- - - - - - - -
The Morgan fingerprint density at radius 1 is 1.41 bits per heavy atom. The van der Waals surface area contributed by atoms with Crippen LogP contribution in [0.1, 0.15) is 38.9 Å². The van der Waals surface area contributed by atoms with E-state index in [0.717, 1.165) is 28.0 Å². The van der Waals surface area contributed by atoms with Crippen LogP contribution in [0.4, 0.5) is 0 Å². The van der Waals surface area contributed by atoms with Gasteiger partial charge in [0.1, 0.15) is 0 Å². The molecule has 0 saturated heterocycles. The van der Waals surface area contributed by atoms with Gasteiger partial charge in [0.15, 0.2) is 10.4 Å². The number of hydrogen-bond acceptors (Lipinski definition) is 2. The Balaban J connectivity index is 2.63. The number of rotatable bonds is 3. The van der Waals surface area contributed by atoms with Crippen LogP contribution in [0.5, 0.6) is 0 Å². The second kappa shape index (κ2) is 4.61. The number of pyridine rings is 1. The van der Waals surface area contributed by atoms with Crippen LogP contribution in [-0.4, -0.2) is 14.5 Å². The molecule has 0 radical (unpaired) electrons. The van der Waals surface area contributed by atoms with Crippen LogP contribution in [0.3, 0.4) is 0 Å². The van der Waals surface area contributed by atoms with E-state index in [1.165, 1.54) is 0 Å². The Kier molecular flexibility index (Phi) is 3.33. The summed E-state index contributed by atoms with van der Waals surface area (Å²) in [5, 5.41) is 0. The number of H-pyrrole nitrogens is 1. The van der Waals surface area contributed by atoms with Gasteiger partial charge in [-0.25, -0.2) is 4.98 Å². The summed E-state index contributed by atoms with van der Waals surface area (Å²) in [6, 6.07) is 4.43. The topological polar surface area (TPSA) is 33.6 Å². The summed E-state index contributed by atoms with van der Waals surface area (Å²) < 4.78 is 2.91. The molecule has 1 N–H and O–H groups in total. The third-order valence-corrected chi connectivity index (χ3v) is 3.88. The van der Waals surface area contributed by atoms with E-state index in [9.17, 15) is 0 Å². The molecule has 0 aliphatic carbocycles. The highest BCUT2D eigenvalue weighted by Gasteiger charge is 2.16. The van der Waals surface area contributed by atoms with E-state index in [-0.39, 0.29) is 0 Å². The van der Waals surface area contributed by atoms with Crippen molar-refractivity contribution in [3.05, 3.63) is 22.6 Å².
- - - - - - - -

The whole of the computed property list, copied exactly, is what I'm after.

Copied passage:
The Morgan fingerprint density at radius 1 is 1.41 bits per heavy atom. The van der Waals surface area contributed by atoms with Crippen LogP contribution in [0.1, 0.15) is 38.9 Å². The van der Waals surface area contributed by atoms with E-state index in [0.717, 1.165) is 28.0 Å². The van der Waals surface area contributed by atoms with Crippen LogP contribution in [0.4, 0.5) is 0 Å². The van der Waals surface area contributed by atoms with Gasteiger partial charge in [0.1, 0.15) is 0 Å². The molecule has 0 saturated heterocycles. The van der Waals surface area contributed by atoms with Gasteiger partial charge in [0.15, 0.2) is 10.4 Å². The number of hydrogen-bond acceptors (Lipinski definition) is 2. The Balaban J connectivity index is 2.63. The number of rotatable bonds is 3. The van der Waals surface area contributed by atoms with Crippen LogP contribution in [0.5, 0.6) is 0 Å². The second kappa shape index (κ2) is 4.61. The number of pyridine rings is 1. The van der Waals surface area contributed by atoms with Crippen LogP contribution in [-0.4, -0.2) is 14.5 Å². The molecule has 0 radical (unpaired) electrons. The van der Waals surface area contributed by atoms with Crippen LogP contribution in [0.3, 0.4) is 0 Å². The van der Waals surface area contributed by atoms with E-state index in [1.165, 1.54) is 0 Å². The Kier molecular flexibility index (Phi) is 3.33. The summed E-state index contributed by atoms with van der Waals surface area (Å²) in [5, 5.41) is 0. The number of H-pyrrole nitrogens is 1. The van der Waals surface area contributed by atoms with Gasteiger partial charge in [-0.25, -0.2) is 4.98 Å². The summed E-state index contributed by atoms with van der Waals surface area (Å²) in [6, 6.07) is 4.43. The topological polar surface area (TPSA) is 33.6 Å². The summed E-state index contributed by atoms with van der Waals surface area (Å²) < 4.78 is 2.91. The molecule has 1 N–H and O–H groups in total. The third-order valence-corrected chi connectivity index (χ3v) is 3.88. The van der Waals surface area contributed by atoms with E-state index in [9.17, 15) is 0 Å². The molecule has 0 aliphatic carbocycles. The highest BCUT2D eigenvalue weighted by Gasteiger charge is 2.16. The van der Waals surface area contributed by atoms with E-state index in [-0.39, 0.29) is 0 Å². The van der Waals surface area contributed by atoms with Crippen molar-refractivity contribution in [3.05, 3.63) is 22.6 Å².